Op-Ed: Does Turkey want a Cyprus Settlement?
WASHINGTON, DC—The following Op-Ed appeared in the Greek News 10-20-08, and the National Herald 10-18-08.
By Gene Rossides
October 14, 2008
Word count: 1,352
The response to the question “Does Turkey want a Cyprus settlement?” is no. Turkey’s military and political leaders during the past 34 years have stated many times that the Cyprus problem was settled in 1974. In March of this year Turkey’s military Chief of Staff, General Yasar Buyukanit so stated in effect in a visit to Cyprus. The ruling AKP party of Prime Minister Erdogan has not challenged the military on the Cyprus issue.
Can the Turkish military and political leaders be pressured to accept a fair, equitable and viable solution to the Cyprus problem which includes (1) the removal of all Turkish armed forces; (2) the return to Turkey of the 160,000 illegal settlers; (3) a financial cost to Turkey for its ethnic cleansing of 170,000 Greek Cypriots from the north of Cyprus, three weeks after the legitimate government of Cyprus had been restored, and taking of their homes and property and preventing their use of their homes and property; and (4) the right of return of the Greek Cypriots to their homes and property?
My answer to that question is a definite “yes” if the West and the UN have the political will to act. By the West I mean Britain, the United States, the European Union and NATO.
Britain, the former colonial ruler of Cyprus, is a guarantor power along with Greece and Turkey under the 1960 Cyprus constitution. Britain’s Prime Minister MacMillan threatened to implement a partition plan if President Makarios would not sign the London-Zurich agreements. Those agreements were undemocratic in that they provided that the 18 percent Turkish Cypriot minority had veto rights over all major legislative and executive decisions.
As history Professor Perry Anderson of UCLA has abundantly documented, Britain’s colonial rule of Cyprus, particularly after World War II, in denying the Greek Cypriots self-determination and using its divide and rule tactics by encouraging Turkey to get involved, was the main cause of the Cyprus problem until 1974 when the U.S. under the actions of Secretary of State Henry Kissinger, encouraged Turkey’s invasion of Cyprus on July 20, 1974 and its second phase on August 14-16, 1974. It should be noted that Turkey renounced all rights to Cyprus in the Lausanne Treaty of 1923.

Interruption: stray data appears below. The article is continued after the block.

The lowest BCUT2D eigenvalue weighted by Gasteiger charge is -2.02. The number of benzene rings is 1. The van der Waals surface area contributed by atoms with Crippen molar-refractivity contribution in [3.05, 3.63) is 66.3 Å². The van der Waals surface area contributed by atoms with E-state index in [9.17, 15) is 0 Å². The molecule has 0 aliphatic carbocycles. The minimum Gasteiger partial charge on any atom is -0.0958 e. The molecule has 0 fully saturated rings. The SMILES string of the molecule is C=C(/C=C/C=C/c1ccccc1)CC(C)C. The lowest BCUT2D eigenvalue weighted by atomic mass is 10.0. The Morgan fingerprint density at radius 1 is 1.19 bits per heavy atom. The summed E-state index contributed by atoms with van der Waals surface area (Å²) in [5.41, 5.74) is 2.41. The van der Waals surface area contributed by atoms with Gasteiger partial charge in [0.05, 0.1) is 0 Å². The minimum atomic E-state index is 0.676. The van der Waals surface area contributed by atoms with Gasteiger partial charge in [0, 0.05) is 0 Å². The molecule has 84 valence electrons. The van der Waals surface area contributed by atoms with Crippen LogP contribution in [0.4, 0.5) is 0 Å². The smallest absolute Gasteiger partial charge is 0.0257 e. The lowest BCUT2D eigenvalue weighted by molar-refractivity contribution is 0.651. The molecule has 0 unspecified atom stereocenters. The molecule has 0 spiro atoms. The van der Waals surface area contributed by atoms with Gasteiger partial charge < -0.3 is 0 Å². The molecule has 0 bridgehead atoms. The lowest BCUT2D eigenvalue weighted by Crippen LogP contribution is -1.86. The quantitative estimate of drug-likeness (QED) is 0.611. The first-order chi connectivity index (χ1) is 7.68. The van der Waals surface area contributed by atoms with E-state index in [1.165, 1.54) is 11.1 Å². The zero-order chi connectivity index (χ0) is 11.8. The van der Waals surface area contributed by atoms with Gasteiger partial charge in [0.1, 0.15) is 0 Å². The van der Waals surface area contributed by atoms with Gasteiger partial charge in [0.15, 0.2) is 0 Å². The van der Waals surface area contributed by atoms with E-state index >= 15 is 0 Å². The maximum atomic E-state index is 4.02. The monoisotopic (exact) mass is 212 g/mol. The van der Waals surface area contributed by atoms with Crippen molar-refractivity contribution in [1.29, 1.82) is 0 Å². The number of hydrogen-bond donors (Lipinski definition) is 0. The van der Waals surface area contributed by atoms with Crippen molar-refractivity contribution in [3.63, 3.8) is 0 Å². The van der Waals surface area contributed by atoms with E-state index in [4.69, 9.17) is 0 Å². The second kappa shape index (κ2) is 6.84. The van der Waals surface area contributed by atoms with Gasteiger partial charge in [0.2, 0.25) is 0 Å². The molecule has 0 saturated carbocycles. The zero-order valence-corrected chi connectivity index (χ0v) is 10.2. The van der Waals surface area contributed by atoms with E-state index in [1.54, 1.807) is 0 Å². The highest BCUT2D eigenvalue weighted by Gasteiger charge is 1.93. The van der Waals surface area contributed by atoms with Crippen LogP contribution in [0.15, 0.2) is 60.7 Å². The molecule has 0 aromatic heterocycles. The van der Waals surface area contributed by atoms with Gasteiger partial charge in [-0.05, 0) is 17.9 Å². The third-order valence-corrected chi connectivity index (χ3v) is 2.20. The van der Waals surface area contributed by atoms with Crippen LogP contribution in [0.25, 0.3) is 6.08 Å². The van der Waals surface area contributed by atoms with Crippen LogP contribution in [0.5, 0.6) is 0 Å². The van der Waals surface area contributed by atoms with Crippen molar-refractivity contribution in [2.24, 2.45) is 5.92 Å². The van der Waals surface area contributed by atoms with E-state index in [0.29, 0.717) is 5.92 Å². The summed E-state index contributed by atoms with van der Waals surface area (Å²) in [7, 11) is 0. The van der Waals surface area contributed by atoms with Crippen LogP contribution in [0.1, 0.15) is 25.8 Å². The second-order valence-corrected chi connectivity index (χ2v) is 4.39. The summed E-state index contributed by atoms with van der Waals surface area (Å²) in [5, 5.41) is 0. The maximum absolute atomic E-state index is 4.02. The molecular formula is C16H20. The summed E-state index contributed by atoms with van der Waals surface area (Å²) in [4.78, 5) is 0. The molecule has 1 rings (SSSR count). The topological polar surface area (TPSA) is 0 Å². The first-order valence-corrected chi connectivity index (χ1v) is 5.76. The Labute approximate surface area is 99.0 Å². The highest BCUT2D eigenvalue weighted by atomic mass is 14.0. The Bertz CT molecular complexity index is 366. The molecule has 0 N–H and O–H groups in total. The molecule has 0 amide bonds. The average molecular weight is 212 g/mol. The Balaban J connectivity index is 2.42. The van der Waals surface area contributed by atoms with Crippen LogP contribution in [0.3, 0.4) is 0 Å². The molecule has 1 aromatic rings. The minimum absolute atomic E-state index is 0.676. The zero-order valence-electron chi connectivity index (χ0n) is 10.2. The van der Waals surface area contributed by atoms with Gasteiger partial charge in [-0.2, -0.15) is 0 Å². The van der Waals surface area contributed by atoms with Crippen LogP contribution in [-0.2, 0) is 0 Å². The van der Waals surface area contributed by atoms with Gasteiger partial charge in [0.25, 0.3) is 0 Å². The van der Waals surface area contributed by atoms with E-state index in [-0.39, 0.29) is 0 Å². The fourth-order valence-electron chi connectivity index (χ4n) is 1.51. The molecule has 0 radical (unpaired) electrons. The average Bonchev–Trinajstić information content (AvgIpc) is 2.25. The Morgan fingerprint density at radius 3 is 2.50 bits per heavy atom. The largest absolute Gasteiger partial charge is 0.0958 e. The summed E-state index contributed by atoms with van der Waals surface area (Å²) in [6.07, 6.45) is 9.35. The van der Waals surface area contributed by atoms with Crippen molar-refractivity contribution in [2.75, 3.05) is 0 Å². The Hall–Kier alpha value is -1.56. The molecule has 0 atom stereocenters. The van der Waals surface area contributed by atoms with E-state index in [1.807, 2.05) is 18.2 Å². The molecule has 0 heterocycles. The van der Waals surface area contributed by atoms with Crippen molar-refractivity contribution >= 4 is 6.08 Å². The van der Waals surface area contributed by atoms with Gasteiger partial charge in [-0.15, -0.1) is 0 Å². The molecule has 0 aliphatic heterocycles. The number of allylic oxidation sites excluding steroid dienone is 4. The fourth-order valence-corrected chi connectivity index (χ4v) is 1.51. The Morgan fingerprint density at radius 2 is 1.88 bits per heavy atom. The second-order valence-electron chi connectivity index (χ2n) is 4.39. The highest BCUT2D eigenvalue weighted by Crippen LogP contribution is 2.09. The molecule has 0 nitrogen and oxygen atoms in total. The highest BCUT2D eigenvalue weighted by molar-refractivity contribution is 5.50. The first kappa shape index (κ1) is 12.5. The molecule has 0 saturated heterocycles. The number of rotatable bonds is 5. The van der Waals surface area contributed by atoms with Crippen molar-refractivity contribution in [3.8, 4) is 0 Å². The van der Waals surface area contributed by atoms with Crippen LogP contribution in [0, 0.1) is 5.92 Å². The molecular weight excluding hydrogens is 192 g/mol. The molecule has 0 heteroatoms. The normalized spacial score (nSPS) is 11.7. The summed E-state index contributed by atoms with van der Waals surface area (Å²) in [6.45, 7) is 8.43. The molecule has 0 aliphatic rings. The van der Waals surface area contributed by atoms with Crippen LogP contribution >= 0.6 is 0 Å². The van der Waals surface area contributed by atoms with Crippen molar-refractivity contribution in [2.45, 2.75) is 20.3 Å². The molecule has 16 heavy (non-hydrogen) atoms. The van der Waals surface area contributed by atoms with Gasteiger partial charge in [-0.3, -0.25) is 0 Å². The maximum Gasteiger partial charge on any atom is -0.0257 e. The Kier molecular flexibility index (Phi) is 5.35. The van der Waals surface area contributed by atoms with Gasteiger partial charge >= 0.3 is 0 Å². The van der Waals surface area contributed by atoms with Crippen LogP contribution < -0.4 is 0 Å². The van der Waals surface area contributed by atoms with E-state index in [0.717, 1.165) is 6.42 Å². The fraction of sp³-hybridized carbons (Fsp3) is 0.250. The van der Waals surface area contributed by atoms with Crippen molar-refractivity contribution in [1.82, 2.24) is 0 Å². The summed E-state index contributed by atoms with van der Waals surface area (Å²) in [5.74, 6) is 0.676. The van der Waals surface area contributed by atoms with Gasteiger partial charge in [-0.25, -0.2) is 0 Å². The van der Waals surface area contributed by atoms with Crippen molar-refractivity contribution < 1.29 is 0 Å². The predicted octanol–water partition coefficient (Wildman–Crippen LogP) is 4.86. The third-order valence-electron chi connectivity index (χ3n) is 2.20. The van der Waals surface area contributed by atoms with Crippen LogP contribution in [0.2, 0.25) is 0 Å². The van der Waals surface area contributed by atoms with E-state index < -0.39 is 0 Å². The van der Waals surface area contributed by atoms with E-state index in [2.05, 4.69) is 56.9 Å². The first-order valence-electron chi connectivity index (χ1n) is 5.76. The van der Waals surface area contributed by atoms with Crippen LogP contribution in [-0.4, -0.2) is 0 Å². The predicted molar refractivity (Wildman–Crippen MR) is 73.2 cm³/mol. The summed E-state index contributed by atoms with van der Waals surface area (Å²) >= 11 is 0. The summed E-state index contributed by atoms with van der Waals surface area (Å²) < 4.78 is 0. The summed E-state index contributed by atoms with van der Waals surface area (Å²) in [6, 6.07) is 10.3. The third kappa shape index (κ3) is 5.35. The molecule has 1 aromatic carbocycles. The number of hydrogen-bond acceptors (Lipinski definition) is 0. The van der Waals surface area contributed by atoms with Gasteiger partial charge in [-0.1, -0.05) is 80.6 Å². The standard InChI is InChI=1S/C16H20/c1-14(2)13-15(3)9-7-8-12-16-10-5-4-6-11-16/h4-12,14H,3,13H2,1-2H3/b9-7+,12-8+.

Britain could play a major role in bringing diplomatic, political and economic pressure on Turkey to remove its troops and settlers and to allow the Turkish Cypriot leader Mehmet Ali Talat full authority to negotiate with President Demetris Christofias with no interference from Ankara.
Britain’s new Europe Minister Caroline Flint on her first visit to Cyprus said “These negotiations offer the best opportunity to solve the Cyprus problem and I encourage all Cypriots to see this…you must not let this opportunity slip or let the talks falter.”
Flink did not answer the question as to what practical support Britain could give the peace process nor the question of the U.K.’s stance on its guarantor power status.
Frankly, what she needs to do is to publicly call on Turkey to remove its illegal troops and settlers and not to interfere in any way in the negotiations between Talat and Christofias. Britain has a moral duty to do this since she reneged on her duties as a guarantor power to stop Turkey’s invasion in 1974 which she could have and should have done.
It is now well know that the United States caused the problem in 1974 by the actions of Secretary of State Henry Kissinger in encouraging Turkey’s invasion of Cyprus and refusing to enforce U.S. law which required an immediate halt in U.S. arms to Turkey because of its illegal use of U.S. arms to invade Cyprus.